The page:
This is what three years in jail looks like.
January always marks another year. Another year that my dad has been in jail. Another year that I haven’t seen him.
I wanted to write about this for many reasons. First and foremost, I posted something similar a year ago, and a lot has changed since then.
Secondly, I just think sharing this kind of information is really important. I have an internal debate about this a lot though. On the one hand, I often worry that this type of experience (for lack of a better word??) isn’t relatable enough to the people most likely to read my blog. I worry that no one will care because no one (that I directly know) has been through something similar. But on the flip side, I also feel that this type of content is worth sharing even more than some of the other things I write about because it’s uncommon. I fear that, to an extent, I’m doing a disservice to myself (and others) for not making this all more commonly known.
Most often, I cling to that fear of not being relatable to avoid a bigger issue. In reality, this shit is just hard to put words to. I’ll preface the rest of this post with that. Even though it has been three years, I still have so many contradictory, confusing, and often inexpressible emotions tied to all this. I’m going to attempt to not let that deter me from sharing though.
When you look at the statistics, about 5 million children in America have parents that are (or were previously) behind bars. That’s about 1 in every 14 kids, or 7%.
Less than 1% of white children have incarcerated parents though.
My dad has been in jail for almost three years.
**To give a brief background for those of you who are unaware. My dad was arrested in January of 2015. I was living in Arlington, VA at the time. I haven’t seen him in person since Christmas of 2014. I just recently started talking to him on the phone this year. Over the past three years, he has been transferred between multiple facilities in multiple different states (PA, NY, CT). The details of his arrest are vague to me, partly because I don’t want to be involved, and partly because the justice system is extremely confusing and the process takes an extremely long time. From what I know, my dad was sentenced to 10 years in federal prison. I also know that, as of now, he is attempting to appeal this for a shorter sentence. **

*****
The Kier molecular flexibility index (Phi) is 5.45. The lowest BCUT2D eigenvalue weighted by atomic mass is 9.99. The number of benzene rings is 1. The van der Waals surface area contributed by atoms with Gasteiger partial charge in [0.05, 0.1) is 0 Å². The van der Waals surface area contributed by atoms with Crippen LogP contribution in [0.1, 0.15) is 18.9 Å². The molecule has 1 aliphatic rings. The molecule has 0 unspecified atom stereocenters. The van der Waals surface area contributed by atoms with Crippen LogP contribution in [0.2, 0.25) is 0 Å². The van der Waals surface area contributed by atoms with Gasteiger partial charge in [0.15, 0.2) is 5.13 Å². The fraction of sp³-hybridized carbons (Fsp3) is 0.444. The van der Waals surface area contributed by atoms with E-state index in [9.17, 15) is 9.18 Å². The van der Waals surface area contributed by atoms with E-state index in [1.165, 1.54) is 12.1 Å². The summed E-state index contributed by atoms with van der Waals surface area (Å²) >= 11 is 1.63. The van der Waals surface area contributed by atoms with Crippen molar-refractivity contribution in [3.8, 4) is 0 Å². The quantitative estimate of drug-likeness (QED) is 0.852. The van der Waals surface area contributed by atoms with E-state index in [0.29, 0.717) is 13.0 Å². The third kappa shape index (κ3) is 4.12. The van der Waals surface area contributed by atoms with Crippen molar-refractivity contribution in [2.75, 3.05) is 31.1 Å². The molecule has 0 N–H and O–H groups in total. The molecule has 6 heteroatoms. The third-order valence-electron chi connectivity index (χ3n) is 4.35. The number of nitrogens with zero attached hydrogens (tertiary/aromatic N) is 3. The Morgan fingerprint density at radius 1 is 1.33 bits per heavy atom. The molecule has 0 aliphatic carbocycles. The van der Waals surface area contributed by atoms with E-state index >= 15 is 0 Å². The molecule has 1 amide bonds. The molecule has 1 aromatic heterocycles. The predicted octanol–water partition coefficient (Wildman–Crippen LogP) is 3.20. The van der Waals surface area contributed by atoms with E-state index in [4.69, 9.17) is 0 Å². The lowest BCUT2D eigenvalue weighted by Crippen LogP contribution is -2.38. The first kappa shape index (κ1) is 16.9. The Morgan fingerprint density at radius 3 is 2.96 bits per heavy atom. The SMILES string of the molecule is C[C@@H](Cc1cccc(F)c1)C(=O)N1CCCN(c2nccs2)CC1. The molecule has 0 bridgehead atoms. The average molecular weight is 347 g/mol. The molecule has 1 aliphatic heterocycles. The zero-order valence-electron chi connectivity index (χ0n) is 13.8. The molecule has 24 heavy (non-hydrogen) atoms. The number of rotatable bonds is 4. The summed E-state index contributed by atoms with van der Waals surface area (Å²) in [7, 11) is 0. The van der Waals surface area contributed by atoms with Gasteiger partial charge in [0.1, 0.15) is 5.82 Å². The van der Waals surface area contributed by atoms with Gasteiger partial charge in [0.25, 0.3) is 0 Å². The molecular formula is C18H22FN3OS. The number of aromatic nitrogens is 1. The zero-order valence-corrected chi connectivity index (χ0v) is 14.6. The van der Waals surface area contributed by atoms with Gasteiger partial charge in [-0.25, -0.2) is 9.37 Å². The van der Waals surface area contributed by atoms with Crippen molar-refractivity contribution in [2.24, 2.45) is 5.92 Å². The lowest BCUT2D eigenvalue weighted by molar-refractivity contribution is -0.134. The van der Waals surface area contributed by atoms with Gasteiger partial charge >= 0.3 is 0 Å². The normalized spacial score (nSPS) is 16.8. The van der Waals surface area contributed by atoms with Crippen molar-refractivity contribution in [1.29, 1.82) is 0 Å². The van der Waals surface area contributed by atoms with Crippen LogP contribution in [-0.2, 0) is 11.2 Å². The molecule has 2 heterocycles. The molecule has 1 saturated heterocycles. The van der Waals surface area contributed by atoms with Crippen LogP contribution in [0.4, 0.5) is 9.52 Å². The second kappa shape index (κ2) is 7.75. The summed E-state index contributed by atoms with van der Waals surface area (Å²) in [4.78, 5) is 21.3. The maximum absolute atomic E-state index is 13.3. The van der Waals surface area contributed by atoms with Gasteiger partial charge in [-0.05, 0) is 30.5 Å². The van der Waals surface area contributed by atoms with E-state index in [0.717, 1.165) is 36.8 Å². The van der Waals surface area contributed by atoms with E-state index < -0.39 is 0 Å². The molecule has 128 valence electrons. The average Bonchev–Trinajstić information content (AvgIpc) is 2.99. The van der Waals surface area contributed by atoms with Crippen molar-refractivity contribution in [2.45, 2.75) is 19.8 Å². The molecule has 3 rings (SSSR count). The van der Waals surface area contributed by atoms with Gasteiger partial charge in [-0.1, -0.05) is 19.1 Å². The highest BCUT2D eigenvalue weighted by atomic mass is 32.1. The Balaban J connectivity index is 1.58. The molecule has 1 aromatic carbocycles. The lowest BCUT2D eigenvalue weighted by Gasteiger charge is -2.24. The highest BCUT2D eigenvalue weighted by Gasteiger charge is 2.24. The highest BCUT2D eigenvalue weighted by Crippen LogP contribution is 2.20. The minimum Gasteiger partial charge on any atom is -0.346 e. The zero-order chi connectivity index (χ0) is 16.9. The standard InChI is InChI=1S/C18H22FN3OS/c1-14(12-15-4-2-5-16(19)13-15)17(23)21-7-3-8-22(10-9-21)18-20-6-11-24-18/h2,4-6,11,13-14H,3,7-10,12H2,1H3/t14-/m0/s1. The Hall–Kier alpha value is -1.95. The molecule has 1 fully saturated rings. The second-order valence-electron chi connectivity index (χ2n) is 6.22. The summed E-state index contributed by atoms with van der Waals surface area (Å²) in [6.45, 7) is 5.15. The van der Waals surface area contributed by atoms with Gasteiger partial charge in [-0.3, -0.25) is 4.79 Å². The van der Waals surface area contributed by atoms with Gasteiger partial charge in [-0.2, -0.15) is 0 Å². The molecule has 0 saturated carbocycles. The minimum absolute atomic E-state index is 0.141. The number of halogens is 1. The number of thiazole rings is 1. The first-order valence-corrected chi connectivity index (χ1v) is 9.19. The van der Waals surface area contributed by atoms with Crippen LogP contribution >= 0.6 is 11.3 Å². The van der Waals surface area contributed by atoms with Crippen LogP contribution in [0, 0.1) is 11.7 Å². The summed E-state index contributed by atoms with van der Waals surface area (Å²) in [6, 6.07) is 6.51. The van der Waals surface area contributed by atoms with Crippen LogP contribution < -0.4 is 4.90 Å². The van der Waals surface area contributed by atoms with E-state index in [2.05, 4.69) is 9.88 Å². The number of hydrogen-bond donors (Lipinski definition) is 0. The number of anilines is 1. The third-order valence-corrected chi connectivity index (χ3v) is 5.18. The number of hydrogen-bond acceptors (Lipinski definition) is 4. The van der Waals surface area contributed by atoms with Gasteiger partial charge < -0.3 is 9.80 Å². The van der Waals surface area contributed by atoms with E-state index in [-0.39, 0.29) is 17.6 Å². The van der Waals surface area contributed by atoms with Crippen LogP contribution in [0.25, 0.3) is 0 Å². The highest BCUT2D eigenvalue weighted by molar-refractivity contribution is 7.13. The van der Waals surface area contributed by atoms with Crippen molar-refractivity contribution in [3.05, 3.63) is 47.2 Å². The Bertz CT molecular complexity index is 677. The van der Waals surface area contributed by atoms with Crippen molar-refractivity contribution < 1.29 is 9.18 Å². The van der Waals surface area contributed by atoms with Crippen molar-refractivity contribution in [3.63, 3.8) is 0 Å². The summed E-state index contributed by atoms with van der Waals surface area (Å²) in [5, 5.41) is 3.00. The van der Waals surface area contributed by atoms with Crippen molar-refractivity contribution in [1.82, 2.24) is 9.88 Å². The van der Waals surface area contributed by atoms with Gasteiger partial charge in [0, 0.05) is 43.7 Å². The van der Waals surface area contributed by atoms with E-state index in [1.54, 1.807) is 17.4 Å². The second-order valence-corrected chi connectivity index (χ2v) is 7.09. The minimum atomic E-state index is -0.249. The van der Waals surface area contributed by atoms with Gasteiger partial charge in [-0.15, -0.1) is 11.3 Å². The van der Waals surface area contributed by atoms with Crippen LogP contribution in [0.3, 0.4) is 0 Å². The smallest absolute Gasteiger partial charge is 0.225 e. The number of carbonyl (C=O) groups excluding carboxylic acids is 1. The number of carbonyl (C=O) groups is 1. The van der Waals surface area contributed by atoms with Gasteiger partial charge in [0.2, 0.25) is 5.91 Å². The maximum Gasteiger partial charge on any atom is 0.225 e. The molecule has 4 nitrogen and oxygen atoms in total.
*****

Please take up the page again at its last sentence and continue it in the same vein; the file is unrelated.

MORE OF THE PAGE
Each time I try to put words to paper about this, a few things always come to mind:
- I often compartmentalize this part of my life which makes vocalizing my experience complicated
- I have a hard time wrapping my brain around the flaws within the current justice system and accepting the fact that I can’t comprehend how to fix it
- My relationship with my dad was very complicated prior to his arrest, which complicates the situation further
- There are people out there like me, even though according to the numbers I am part of the <1%
- My feelings and experiences are not entirely negative
- Incarceration is a loss too, but it’s not final and as a family member you can choose what that means to you over time
Along with that, when I think about my dad, I usually feel overwhelmed with a complex layer of simultaneous emotions. I always, without fail, feel anger, stress, guilt, loss, relief, shame, love, admiration, nostalgia, bitterness, and confusion altogether, every time.
I think that is what often makes me want to refrain from sharing this experience with others, in this way at least. Because my relationship with my dad is so complex, this isn’t just about having an incarcerated parent, it’s about having a parent with mental health struggles too, and how those experiences overlap.